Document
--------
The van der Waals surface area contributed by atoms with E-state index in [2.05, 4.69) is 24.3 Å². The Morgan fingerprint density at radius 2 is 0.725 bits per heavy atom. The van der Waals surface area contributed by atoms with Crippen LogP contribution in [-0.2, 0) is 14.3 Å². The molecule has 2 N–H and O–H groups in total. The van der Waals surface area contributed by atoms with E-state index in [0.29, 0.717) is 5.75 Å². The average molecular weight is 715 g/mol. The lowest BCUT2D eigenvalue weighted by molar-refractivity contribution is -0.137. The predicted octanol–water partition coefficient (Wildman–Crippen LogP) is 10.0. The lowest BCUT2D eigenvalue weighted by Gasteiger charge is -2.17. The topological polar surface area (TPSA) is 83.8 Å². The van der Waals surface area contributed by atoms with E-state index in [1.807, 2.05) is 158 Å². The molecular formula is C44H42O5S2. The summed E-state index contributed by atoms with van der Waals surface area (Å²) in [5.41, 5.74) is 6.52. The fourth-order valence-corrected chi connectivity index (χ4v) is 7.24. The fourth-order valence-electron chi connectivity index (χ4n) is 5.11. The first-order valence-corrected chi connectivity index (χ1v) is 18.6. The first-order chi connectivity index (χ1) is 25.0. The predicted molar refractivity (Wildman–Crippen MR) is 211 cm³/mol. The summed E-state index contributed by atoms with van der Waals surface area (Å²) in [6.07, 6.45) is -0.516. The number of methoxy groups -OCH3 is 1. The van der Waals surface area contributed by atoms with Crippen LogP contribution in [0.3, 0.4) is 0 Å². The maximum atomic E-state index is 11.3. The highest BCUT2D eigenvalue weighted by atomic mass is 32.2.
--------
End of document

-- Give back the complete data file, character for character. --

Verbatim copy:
The van der Waals surface area contributed by atoms with E-state index in [2.05, 4.69) is 24.3 Å². The Morgan fingerprint density at radius 2 is 0.725 bits per heavy atom. The van der Waals surface area contributed by atoms with Crippen LogP contribution in [-0.2, 0) is 14.3 Å². The molecule has 2 N–H and O–H groups in total. The van der Waals surface area contributed by atoms with E-state index in [0.29, 0.717) is 5.75 Å². The average molecular weight is 715 g/mol. The lowest BCUT2D eigenvalue weighted by molar-refractivity contribution is -0.137. The predicted octanol–water partition coefficient (Wildman–Crippen LogP) is 10.0. The lowest BCUT2D eigenvalue weighted by Gasteiger charge is -2.17. The topological polar surface area (TPSA) is 83.8 Å². The van der Waals surface area contributed by atoms with E-state index in [1.807, 2.05) is 158 Å². The molecular formula is C44H42O5S2. The summed E-state index contributed by atoms with van der Waals surface area (Å²) in [5.41, 5.74) is 6.52. The fourth-order valence-corrected chi connectivity index (χ4v) is 7.24. The fourth-order valence-electron chi connectivity index (χ4n) is 5.11. The first-order valence-corrected chi connectivity index (χ1v) is 18.6. The first-order chi connectivity index (χ1) is 25.0. The predicted molar refractivity (Wildman–Crippen MR) is 211 cm³/mol. The summed E-state index contributed by atoms with van der Waals surface area (Å²) in [6.07, 6.45) is -0.516. The number of methoxy groups -OCH3 is 1. The van der Waals surface area contributed by atoms with Crippen LogP contribution in [0.3, 0.4) is 0 Å². The maximum atomic E-state index is 11.3. The highest BCUT2D eigenvalue weighted by atomic mass is 32.2.